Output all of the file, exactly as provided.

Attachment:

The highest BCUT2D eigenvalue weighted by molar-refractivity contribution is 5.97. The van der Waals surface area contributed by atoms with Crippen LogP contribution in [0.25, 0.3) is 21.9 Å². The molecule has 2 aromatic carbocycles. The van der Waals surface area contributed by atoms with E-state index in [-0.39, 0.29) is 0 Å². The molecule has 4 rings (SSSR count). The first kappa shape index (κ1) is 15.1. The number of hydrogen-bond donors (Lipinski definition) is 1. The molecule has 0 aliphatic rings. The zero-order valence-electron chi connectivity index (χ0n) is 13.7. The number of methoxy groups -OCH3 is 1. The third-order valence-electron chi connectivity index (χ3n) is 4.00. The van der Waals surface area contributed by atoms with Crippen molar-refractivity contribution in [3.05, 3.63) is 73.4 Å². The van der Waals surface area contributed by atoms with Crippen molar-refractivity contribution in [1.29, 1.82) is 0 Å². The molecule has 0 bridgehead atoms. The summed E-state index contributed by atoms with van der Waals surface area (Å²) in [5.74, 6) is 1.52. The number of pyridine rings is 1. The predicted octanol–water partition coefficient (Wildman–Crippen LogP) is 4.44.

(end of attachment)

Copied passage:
The highest BCUT2D eigenvalue weighted by molar-refractivity contribution is 5.97. The van der Waals surface area contributed by atoms with Crippen LogP contribution in [0.25, 0.3) is 21.9 Å². The molecule has 2 aromatic carbocycles. The van der Waals surface area contributed by atoms with E-state index in [-0.39, 0.29) is 0 Å². The molecule has 4 rings (SSSR count). The first kappa shape index (κ1) is 15.1. The number of hydrogen-bond donors (Lipinski definition) is 1. The molecule has 0 aliphatic rings. The zero-order valence-electron chi connectivity index (χ0n) is 13.7. The number of methoxy groups -OCH3 is 1. The third-order valence-electron chi connectivity index (χ3n) is 4.00. The van der Waals surface area contributed by atoms with Crippen molar-refractivity contribution in [3.05, 3.63) is 73.4 Å². The van der Waals surface area contributed by atoms with Crippen molar-refractivity contribution in [1.29, 1.82) is 0 Å². The molecule has 0 bridgehead atoms. The summed E-state index contributed by atoms with van der Waals surface area (Å²) in [5.74, 6) is 1.52. The number of pyridine rings is 1. The predicted octanol–water partition coefficient (Wildman–Crippen LogP) is 4.44.